Phil Hildrow was the archetypal salesman, charmingly personable, slightly risqué – the loveable rogue, always with a “roll-up” hanging from his lips. During the 1970s, he worked for PACE-MM in Royston who pioneered the “cheap but serviceable” mixing consoles which launched the careers of so many bands on the pub circuits of the UK.
Britain’s dominance in this market led to growing demand for “made in G.B” products across mainland Europe so Phil sensing the untapped potential for sales set off with a demo MM mixer in the boot of his trusty blue Vauxhall Cavalier to make calls on the Music shops on the other side of the Channel and take orders, preferably large ones, prepaid.
This launched Phil’s new love of travel, which along with his love of football and family stayed with him for life. Early in the ‘80s, the music industry innovators around Cambridge turned their attention to developing computers with sometimes fatal business consequences. MM-PACE, then HH. Phil moved from MM to Harrison before settling with C Audio – an offshoot of MM-PACE.
At the end of the ‘80s, he and I (fellow international salesman, Hans Freytag) engineered the buyout of C Audio which over the next half decade they quickly built into the largest European manufacturer of power amplifiers. At the same time they had a side project, manufacturer representative firm TCI which was breaking into the European market with brands including EAW, Samson, Metro & ARX. Managing and growing their established distributor networks to help grow their international presence and allow plenty of opportunity for foreign travel.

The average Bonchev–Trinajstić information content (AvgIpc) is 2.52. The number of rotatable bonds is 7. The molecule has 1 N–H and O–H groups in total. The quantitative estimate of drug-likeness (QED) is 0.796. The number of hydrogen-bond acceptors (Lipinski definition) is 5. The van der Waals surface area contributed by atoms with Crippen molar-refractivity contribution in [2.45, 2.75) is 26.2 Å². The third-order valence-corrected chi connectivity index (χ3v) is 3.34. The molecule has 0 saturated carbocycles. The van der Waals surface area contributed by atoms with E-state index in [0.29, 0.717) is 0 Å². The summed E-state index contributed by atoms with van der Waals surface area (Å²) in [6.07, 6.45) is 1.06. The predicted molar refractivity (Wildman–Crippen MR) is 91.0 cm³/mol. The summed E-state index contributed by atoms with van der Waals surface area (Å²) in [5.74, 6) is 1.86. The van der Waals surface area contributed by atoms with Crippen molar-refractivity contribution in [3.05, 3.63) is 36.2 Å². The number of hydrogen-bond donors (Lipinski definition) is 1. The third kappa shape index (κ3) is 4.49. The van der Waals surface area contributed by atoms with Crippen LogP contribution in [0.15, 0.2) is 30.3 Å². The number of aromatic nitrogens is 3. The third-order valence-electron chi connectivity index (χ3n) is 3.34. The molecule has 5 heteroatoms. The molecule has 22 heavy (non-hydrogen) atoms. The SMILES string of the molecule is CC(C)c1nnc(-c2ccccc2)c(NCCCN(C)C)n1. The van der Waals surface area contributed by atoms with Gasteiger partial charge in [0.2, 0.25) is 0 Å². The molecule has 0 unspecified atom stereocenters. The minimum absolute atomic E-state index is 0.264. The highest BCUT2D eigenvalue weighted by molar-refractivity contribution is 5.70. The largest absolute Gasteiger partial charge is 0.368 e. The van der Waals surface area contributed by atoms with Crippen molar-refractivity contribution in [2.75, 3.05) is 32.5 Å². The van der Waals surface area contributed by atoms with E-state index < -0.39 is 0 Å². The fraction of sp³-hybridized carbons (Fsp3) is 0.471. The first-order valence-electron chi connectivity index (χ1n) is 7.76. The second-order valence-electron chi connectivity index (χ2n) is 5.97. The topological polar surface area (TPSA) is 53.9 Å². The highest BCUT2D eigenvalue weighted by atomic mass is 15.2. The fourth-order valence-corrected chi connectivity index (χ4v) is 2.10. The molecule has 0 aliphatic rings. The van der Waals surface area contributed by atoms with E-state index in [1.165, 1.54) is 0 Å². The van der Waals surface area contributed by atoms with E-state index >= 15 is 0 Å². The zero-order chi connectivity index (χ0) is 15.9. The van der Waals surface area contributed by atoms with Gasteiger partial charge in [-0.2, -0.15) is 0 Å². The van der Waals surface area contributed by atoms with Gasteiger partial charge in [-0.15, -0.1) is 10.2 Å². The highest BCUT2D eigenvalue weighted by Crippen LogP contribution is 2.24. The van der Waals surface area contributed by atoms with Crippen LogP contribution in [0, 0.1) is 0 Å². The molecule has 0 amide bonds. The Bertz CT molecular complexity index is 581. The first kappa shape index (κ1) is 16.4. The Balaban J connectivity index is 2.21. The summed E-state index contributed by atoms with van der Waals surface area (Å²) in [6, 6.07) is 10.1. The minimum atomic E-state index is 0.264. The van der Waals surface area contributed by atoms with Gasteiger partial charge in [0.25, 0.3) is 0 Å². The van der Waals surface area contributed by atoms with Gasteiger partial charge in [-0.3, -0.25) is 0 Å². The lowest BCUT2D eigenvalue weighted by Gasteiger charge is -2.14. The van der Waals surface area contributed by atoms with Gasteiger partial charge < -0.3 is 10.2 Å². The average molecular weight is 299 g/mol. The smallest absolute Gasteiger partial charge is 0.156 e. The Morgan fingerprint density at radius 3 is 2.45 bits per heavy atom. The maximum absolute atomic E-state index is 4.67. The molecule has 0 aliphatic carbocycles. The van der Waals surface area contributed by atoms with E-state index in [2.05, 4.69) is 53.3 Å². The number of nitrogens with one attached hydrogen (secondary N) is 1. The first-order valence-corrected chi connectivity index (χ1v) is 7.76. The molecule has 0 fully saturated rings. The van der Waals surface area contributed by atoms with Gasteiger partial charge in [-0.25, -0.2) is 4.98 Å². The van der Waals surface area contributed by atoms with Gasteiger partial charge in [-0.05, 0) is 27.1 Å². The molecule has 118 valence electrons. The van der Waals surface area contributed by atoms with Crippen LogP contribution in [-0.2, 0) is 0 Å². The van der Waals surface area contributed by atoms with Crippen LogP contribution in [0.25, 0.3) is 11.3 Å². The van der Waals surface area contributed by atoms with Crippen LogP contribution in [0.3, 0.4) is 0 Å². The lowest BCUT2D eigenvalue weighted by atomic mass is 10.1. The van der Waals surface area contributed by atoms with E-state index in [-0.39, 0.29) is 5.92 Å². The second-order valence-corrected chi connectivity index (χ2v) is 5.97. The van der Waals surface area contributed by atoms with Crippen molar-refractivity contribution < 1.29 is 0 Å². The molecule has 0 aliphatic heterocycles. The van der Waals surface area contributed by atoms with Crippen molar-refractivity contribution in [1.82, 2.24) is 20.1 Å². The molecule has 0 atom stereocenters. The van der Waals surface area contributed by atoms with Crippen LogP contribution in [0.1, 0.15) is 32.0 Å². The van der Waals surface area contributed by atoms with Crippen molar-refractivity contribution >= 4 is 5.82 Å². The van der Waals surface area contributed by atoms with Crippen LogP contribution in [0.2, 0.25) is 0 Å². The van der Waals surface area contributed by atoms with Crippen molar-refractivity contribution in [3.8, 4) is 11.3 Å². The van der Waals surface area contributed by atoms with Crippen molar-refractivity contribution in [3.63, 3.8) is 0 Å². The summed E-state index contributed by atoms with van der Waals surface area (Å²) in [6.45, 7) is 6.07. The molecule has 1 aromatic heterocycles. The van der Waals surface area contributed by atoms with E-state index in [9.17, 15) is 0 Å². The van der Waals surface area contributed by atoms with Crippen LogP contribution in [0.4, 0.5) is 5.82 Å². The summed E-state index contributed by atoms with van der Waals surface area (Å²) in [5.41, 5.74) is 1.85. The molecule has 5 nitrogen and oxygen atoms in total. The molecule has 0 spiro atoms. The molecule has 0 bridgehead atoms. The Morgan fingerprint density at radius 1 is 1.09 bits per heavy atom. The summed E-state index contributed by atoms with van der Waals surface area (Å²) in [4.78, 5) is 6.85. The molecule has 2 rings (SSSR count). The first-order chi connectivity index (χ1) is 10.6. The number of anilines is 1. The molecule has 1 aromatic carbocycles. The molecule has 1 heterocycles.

By the mid ‘90s Phil and I could see the growing importance of mass production techniques and the introduction of DSP as the Power Amp industry slid into the “dollar a watt” era.
The writing was on the wall for the traditional way, C Audio manufactured their ultra-reliable built-like-a-brick product ranges, however the leading market position they had achieved ensured that C Audio proved an exciting target for two major industry conglomerates featuring many industry name brands but who lacked amplifiers lines.
After the usual corporate negotiations and machinations, C Audio was sold to Harman in 1996 and Phil stayed on – despite yearning for a quieter life – overseeing the Company’s move to a large new factory in St Albans, where the Brand was fully integrated into the Harman Pro-Audio portfolio.
Corporate life wasn’t made for Phil, so he made his exit. After his time at Harman, Phil maintained an interest in St. Neots based company Lightmasters, an Audio Lighting and Video installer into the fitness club and discotheque markets, enjoying his retirement from “front line” sales by concentrating on his family and his ever growing passion for Indian cuisine.
A true ‘character’, Phil made a lasting impression on all. His generosity of spirit (mainly Scotch), good humour and a passion to take care of those around him meant that many in the industry considered him not only as a colleague, but as a lifelong friend.’
Phil will be forever missed by the large number of people whose lives he touched and especially by his close friends and family.
Words: Hans Freytag